never heard a talk of craft in the context of video. There are different artistic strategies in dealing with that. Take two second-generation artists, Bill Viola and Gary Hill. Both are superb craftsmen. One denies the manifestation of the building material in his work the other promotes it. Video promised the freedom from craft, which many explained as freedom from tradition. Many willingly accepted the theory of the black box as the final formulation, this attitude that now promotes art made by "office machines", which is what computers really are. I think that Gillette summarized this in his early speech at MOMA (1974) when he said: "Here comes everybody." On the other hand, this ambiguity of the craft must be maddening to the competitive artist. I love my colleagues when they come and say, "I am probably the best." They tell you that with such naked honesty. I love it because it is impossible to know if you are the best; there is always some bastard out there that you do not know about. There are so many aspects of the craft that we don't recognize as such, like a circuit board, which may from the long view of history, become the most significant factor.

D.F. The most essential thing for you is just keeping the system open.

W.V. Time to time I try to be didactic about it. It mostly manifests in forms of photo essays as summaries of what I have learned. The first essay was titled "Didactic video" (1975) with a subtitle: "Organizational Models of Electronic Image." It addressed the basic definition of the state of "time/energy objects", as I called them at that time, in an analog state. The second essay came two years later under the title "Syntax of Binary Images." It dealt with image in a state of digital code. I am convinced that the second half of this century was about learning systems and new patterns.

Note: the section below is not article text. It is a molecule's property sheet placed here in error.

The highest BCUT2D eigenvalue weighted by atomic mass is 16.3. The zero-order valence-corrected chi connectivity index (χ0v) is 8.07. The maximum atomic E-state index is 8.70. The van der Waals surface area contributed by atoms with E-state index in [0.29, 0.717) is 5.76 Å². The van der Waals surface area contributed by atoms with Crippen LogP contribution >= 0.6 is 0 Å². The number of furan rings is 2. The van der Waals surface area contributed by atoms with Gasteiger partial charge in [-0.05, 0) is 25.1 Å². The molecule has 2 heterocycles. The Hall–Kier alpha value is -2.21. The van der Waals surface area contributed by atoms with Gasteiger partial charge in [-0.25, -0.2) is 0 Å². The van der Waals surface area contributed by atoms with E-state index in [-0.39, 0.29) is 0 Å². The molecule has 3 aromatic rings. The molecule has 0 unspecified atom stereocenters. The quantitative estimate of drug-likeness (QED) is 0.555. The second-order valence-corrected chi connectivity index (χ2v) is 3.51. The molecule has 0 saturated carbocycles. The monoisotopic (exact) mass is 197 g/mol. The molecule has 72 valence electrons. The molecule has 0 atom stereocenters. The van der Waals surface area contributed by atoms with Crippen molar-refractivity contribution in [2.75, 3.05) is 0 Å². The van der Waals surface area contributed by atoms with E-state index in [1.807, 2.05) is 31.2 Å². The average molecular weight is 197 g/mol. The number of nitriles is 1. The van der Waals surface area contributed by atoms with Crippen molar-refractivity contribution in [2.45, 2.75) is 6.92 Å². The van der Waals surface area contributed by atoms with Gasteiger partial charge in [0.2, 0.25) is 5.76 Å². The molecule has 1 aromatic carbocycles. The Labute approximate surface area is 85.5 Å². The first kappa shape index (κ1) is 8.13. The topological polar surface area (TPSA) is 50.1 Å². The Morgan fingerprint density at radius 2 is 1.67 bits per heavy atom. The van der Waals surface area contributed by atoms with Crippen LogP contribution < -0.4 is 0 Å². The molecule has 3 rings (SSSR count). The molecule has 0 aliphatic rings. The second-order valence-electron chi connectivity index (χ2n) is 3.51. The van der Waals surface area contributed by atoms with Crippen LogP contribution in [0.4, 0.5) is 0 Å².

D.F. I think it is probably important in a certain sense because there has to be almost parallels to any kind of evolution and technologies and a certain amount of attempted formalism periodically, to see if in fact you can do it. After a while you reject it, you realize that there is no formalism almost by the nature of the thing.

W.V. Yes, there is something in this, this longing for stability in form. One could even eventually become so conservative as to attempt a masterpiece. But it does not seem a part of today's vocabulary.

D.F. Well, we stop at a certain point in the evolution of the thing and say, okay, this is the language, and now I want to communicate with that language. Three years later that language is completely passé. One of the things I have said in classes, when I have been presenting your work is that the two of you for me are artist's artists. I mean, I really consider that in the last twenty years of your work, you're basically training the art world. And a lot of the work that you have done would mean that if you hadn't done it, some of the video art that we see today would not exist.

W.V. It would be nice if this would all be true (Laughs). See, there is already

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